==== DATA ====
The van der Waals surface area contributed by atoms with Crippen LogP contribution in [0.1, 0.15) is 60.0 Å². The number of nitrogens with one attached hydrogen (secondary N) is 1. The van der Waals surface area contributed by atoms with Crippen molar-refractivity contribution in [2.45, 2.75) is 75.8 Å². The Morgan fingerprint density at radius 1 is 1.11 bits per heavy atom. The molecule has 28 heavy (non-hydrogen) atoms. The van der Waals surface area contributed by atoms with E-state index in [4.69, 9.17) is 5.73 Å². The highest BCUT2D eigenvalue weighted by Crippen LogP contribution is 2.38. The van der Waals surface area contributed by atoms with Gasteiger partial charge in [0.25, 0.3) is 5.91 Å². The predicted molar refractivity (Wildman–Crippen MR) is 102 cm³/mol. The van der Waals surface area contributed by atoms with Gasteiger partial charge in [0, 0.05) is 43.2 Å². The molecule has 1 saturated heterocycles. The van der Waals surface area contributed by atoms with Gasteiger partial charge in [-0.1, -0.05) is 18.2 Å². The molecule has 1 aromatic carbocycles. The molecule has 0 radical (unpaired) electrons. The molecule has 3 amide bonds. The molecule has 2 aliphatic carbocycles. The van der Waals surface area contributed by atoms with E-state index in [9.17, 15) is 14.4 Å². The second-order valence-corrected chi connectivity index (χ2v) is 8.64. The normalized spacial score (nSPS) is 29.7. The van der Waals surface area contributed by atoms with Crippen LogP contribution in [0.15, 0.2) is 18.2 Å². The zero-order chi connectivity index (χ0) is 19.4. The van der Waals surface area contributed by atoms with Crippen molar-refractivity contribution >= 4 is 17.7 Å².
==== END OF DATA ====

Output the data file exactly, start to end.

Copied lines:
The van der Waals surface area contributed by atoms with Crippen LogP contribution in [0.1, 0.15) is 60.0 Å². The number of nitrogens with one attached hydrogen (secondary N) is 1. The van der Waals surface area contributed by atoms with Crippen molar-refractivity contribution in [2.45, 2.75) is 75.8 Å². The Morgan fingerprint density at radius 1 is 1.11 bits per heavy atom. The molecule has 28 heavy (non-hydrogen) atoms. The van der Waals surface area contributed by atoms with E-state index in [4.69, 9.17) is 5.73 Å². The highest BCUT2D eigenvalue weighted by Crippen LogP contribution is 2.38. The van der Waals surface area contributed by atoms with Gasteiger partial charge in [0.25, 0.3) is 5.91 Å². The predicted molar refractivity (Wildman–Crippen MR) is 102 cm³/mol. The van der Waals surface area contributed by atoms with Gasteiger partial charge in [0, 0.05) is 43.2 Å². The molecule has 1 saturated heterocycles. The van der Waals surface area contributed by atoms with Gasteiger partial charge in [-0.1, -0.05) is 18.2 Å². The molecule has 1 aromatic carbocycles. The molecule has 0 radical (unpaired) electrons. The molecule has 3 amide bonds. The molecule has 2 aliphatic carbocycles. The van der Waals surface area contributed by atoms with E-state index in [9.17, 15) is 14.4 Å². The second-order valence-corrected chi connectivity index (χ2v) is 8.64. The normalized spacial score (nSPS) is 29.7. The van der Waals surface area contributed by atoms with Crippen LogP contribution in [0.15, 0.2) is 18.2 Å². The zero-order chi connectivity index (χ0) is 19.4. The van der Waals surface area contributed by atoms with Crippen molar-refractivity contribution >= 4 is 17.7 Å².